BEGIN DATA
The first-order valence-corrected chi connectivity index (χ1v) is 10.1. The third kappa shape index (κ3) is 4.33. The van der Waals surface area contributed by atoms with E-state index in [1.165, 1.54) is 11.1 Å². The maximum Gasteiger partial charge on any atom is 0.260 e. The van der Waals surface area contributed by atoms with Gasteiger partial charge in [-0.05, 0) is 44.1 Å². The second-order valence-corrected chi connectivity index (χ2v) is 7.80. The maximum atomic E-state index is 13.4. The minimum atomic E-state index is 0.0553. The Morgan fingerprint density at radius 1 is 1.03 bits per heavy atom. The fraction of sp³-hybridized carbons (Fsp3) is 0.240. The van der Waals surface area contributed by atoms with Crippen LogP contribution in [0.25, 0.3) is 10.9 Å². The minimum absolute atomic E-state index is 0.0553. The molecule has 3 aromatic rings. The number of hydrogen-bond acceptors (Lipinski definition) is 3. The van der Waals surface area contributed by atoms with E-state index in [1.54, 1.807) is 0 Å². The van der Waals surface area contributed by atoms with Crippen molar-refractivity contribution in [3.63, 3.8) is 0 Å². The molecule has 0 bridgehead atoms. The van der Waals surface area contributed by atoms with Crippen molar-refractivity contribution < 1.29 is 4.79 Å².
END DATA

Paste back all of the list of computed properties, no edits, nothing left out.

The first-order valence-corrected chi connectivity index (χ1v) is 10.1. The third kappa shape index (κ3) is 4.33. The van der Waals surface area contributed by atoms with E-state index in [1.165, 1.54) is 11.1 Å². The maximum Gasteiger partial charge on any atom is 0.260 e. The van der Waals surface area contributed by atoms with Gasteiger partial charge in [-0.05, 0) is 44.1 Å². The second-order valence-corrected chi connectivity index (χ2v) is 7.80. The maximum atomic E-state index is 13.4. The minimum atomic E-state index is 0.0553. The Morgan fingerprint density at radius 1 is 1.03 bits per heavy atom. The fraction of sp³-hybridized carbons (Fsp3) is 0.240. The van der Waals surface area contributed by atoms with Crippen LogP contribution in [0.25, 0.3) is 10.9 Å². The minimum absolute atomic E-state index is 0.0553. The molecule has 3 aromatic rings. The number of hydrogen-bond acceptors (Lipinski definition) is 3. The van der Waals surface area contributed by atoms with E-state index in [1.54, 1.807) is 0 Å². The van der Waals surface area contributed by atoms with Crippen molar-refractivity contribution in [3.63, 3.8) is 0 Å². The molecule has 0 bridgehead atoms. The van der Waals surface area contributed by atoms with Crippen molar-refractivity contribution < 1.29 is 4.79 Å².